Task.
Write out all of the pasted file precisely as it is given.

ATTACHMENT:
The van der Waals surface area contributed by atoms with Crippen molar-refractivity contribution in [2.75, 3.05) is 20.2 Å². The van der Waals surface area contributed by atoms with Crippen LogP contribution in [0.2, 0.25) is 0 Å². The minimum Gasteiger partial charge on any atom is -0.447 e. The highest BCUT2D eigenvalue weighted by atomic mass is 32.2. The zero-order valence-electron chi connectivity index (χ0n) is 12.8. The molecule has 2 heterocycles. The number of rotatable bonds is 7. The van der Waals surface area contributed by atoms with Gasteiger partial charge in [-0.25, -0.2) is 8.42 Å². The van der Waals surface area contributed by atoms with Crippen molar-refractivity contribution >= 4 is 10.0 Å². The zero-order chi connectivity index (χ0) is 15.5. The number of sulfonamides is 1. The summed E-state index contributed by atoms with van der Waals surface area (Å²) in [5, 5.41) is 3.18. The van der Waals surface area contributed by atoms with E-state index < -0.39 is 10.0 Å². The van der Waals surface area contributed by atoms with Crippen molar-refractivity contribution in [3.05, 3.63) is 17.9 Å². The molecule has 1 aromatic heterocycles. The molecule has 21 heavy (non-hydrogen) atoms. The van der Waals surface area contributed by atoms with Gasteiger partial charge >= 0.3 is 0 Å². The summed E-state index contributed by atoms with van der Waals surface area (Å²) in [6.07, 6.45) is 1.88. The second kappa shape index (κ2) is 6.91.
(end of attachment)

The van der Waals surface area contributed by atoms with Crippen molar-refractivity contribution in [2.75, 3.05) is 20.2 Å². The van der Waals surface area contributed by atoms with Crippen LogP contribution in [0.2, 0.25) is 0 Å². The minimum Gasteiger partial charge on any atom is -0.447 e. The highest BCUT2D eigenvalue weighted by atomic mass is 32.2. The zero-order valence-electron chi connectivity index (χ0n) is 12.8. The molecule has 2 heterocycles. The number of rotatable bonds is 7. The van der Waals surface area contributed by atoms with Gasteiger partial charge in [-0.25, -0.2) is 8.42 Å². The van der Waals surface area contributed by atoms with Crippen molar-refractivity contribution >= 4 is 10.0 Å². The zero-order chi connectivity index (χ0) is 15.5. The number of sulfonamides is 1. The summed E-state index contributed by atoms with van der Waals surface area (Å²) in [5, 5.41) is 3.18. The van der Waals surface area contributed by atoms with E-state index < -0.39 is 10.0 Å². The van der Waals surface area contributed by atoms with Crippen molar-refractivity contribution in [3.05, 3.63) is 17.9 Å². The molecule has 1 aromatic heterocycles. The molecule has 21 heavy (non-hydrogen) atoms. The van der Waals surface area contributed by atoms with Gasteiger partial charge >= 0.3 is 0 Å². The summed E-state index contributed by atoms with van der Waals surface area (Å²) in [6.07, 6.45) is 1.88. The second kappa shape index (κ2) is 6.91.